How to Write a College Application Essay
Last Updated on May 5, 2015, by eNotes Editorial. Word Count: 512
So much emphasis and pressure revolve around the college application essay that most students approach it with an overwhelming sense of dread. What is often forgotten, however, is that this essay is your chance to shine, to show what a unique and special individual you are. Follow our easy 5-step method to quickly and easily write an application essay that will get you noticed.
1) Pick a topic. Some colleges will give you a list of topics, and some will simply tell you to “write a personal statement.” The latter can often be the most difficult because when you are allowed to choose any subject, it can be hard to settle on just one. Start by brainstorming. Make a list of all the possible ideas that occur to you, and then decide which one is most interesting to you. Writing about what actually interests you will make your writing more interesting to others.
2) Address the question. Now that you have your topic, decide what you want to prove. The biggest pitfall that college applicants fall into is not addressing the question. Remember that the question is just a means by which the college is trying to get to know you better. What should they most know about you? What is your biggest selling point? Jot the answer to this down in one sentence, and let that be your thesis. Then consider how the topic you have chosen can best develop your thesis. If you want to prove that you are a dedicated student, and your topic is “My Biggest Influence,” then explain how a person in your life helped you to become such a dedicated student.
3) Hook your reader. You have heard this a thousand times from your teachers already...but that’s because it is important. Hooking your reader is essential in all writing. You might want to start with a personal narrative or with the description of someone or someplace. Be creative, and be sure to “show” your reader what you are thinking. Don’t tell the reader what to think: create a picture with your language that the reader can see.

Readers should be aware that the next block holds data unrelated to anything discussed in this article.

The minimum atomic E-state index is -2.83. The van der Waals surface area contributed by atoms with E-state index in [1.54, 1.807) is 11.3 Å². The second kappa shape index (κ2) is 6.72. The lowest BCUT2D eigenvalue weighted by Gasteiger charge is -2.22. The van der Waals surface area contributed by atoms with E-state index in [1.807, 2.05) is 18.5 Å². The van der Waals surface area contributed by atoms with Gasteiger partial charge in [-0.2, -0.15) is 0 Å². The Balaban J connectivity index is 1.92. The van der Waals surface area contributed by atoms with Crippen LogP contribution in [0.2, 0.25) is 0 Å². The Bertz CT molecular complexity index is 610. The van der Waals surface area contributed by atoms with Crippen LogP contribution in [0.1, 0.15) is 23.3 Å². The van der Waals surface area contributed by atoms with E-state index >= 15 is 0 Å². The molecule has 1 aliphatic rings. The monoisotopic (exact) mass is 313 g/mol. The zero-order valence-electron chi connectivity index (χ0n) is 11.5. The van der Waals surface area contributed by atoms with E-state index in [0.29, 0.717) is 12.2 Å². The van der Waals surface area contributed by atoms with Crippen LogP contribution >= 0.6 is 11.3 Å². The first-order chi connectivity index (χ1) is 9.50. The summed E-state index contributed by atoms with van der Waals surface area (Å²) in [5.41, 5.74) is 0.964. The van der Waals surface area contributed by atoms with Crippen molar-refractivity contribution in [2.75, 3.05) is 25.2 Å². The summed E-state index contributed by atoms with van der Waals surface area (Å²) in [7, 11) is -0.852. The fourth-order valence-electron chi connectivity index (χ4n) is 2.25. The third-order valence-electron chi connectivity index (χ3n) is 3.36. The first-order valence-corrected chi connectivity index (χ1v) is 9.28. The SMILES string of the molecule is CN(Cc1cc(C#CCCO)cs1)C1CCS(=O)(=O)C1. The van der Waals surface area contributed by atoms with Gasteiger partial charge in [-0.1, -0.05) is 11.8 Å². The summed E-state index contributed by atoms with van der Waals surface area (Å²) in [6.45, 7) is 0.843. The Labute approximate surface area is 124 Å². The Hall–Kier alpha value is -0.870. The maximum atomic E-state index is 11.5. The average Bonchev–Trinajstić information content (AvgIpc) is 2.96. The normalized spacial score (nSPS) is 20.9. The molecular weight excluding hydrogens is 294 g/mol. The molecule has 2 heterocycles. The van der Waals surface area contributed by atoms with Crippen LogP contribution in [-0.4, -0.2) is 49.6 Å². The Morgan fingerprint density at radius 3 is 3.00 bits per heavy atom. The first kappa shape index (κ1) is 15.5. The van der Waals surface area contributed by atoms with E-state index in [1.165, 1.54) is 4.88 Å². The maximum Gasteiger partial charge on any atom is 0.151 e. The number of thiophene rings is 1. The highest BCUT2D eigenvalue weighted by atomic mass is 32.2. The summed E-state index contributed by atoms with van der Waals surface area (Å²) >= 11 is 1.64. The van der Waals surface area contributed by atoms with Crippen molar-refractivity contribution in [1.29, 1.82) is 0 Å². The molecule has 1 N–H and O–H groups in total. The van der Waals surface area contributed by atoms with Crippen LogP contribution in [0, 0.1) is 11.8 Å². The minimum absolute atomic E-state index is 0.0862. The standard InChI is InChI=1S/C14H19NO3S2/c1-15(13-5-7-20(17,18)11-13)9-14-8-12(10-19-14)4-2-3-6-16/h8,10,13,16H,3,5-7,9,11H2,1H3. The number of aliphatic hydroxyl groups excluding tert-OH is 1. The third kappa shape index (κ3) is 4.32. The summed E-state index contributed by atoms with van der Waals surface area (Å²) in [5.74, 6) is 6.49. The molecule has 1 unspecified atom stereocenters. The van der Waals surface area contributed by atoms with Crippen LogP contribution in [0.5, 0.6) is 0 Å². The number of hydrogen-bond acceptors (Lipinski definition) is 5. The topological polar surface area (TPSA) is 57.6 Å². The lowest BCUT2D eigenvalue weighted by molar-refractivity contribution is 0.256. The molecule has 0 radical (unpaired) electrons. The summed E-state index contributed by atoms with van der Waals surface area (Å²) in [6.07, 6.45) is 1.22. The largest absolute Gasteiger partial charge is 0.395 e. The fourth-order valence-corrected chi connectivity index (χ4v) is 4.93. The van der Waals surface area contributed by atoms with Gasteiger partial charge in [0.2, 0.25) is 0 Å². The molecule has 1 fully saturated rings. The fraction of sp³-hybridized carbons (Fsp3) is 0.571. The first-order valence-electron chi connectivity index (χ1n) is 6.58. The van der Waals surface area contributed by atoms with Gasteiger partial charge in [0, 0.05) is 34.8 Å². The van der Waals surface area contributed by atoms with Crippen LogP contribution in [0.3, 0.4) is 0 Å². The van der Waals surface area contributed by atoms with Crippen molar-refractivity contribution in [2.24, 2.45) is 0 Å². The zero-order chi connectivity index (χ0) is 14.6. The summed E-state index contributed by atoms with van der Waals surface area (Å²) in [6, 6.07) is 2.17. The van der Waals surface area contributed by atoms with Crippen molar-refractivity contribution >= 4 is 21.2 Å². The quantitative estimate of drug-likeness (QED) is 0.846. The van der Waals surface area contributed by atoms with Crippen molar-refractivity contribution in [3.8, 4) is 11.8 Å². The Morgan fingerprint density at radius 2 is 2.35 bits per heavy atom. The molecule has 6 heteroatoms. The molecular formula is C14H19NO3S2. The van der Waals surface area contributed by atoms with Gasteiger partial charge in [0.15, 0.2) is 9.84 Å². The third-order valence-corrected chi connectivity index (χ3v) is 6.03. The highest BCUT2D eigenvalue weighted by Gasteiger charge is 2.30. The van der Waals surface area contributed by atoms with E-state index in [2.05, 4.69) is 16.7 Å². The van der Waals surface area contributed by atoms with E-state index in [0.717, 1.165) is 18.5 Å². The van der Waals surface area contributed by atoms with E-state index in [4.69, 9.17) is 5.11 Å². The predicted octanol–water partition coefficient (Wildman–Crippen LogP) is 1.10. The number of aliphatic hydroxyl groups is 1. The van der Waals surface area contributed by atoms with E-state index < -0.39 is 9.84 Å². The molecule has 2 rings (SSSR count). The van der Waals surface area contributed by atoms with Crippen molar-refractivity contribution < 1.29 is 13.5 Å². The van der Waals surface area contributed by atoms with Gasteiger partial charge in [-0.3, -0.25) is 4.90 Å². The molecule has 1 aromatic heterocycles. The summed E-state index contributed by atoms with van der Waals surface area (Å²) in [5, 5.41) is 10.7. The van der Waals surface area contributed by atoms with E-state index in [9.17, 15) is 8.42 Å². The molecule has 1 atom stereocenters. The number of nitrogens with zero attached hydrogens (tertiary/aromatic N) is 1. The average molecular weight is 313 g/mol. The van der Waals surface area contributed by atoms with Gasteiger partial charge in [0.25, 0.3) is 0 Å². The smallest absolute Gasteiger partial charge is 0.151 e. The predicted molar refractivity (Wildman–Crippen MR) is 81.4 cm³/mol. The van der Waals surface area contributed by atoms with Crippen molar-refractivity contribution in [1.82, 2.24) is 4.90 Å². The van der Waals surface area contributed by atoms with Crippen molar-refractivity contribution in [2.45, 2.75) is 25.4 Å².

4) Remember your audience. The goal here is to convince the college admissions officer that you deserve a spot at his or her school. Never forget that as you write. Even if your topic is “My Biggest Influence,” you don’t want to spend the entirety of your essay telling your reader about someone else. Recount the details that are important and relevant to you, and then expand on your accomplishments and your potential. Try to include information that is not in your transcript. Provide examples that someone could only know by hearing stories of your life.
5) Proofreading. This is essential, and it should not be done by you alone. Get many different people to read your essay and share their thoughts. To make sure that you are expressing the most important points, ask each reader for his or her impression about what you were trying to prove. Listen carefully to everyone’s opinions—but trust yourself in the end.